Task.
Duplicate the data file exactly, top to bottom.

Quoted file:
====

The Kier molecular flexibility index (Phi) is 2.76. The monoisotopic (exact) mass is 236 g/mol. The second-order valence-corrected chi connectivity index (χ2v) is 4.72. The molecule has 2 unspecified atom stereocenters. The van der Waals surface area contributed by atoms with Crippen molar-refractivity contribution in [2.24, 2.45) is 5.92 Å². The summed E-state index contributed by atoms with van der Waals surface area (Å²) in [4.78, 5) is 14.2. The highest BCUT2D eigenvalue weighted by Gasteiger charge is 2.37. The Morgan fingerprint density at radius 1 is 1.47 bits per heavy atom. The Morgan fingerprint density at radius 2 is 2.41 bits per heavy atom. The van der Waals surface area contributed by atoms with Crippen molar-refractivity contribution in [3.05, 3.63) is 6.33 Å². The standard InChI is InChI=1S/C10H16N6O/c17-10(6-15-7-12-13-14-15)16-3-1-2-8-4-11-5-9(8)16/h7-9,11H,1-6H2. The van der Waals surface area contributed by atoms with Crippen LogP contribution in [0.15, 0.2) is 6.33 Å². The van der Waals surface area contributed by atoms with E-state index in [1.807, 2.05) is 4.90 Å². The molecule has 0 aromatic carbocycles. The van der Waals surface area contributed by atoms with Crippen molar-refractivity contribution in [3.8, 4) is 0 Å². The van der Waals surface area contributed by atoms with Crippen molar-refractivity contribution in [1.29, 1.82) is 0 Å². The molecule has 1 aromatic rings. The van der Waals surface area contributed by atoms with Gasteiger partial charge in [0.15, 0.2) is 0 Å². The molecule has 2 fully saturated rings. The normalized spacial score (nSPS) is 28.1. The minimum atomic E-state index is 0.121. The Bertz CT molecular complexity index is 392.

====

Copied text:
The Kier molecular flexibility index (Phi) is 2.76. The monoisotopic (exact) mass is 236 g/mol. The second-order valence-corrected chi connectivity index (χ2v) is 4.72. The molecule has 2 unspecified atom stereocenters. The van der Waals surface area contributed by atoms with Crippen molar-refractivity contribution in [2.24, 2.45) is 5.92 Å². The summed E-state index contributed by atoms with van der Waals surface area (Å²) in [4.78, 5) is 14.2. The highest BCUT2D eigenvalue weighted by Gasteiger charge is 2.37. The Morgan fingerprint density at radius 1 is 1.47 bits per heavy atom. The Morgan fingerprint density at radius 2 is 2.41 bits per heavy atom. The van der Waals surface area contributed by atoms with Crippen molar-refractivity contribution in [3.05, 3.63) is 6.33 Å². The standard InChI is InChI=1S/C10H16N6O/c17-10(6-15-7-12-13-14-15)16-3-1-2-8-4-11-5-9(8)16/h7-9,11H,1-6H2. The van der Waals surface area contributed by atoms with Crippen LogP contribution in [0.15, 0.2) is 6.33 Å². The van der Waals surface area contributed by atoms with E-state index in [1.807, 2.05) is 4.90 Å². The molecule has 0 aromatic carbocycles. The van der Waals surface area contributed by atoms with Crippen molar-refractivity contribution in [3.8, 4) is 0 Å². The van der Waals surface area contributed by atoms with Crippen molar-refractivity contribution in [1.29, 1.82) is 0 Å². The molecule has 1 aromatic rings. The van der Waals surface area contributed by atoms with Gasteiger partial charge in [0.15, 0.2) is 0 Å². The molecule has 2 fully saturated rings. The normalized spacial score (nSPS) is 28.1. The minimum atomic E-state index is 0.121. The Bertz CT molecular complexity index is 392.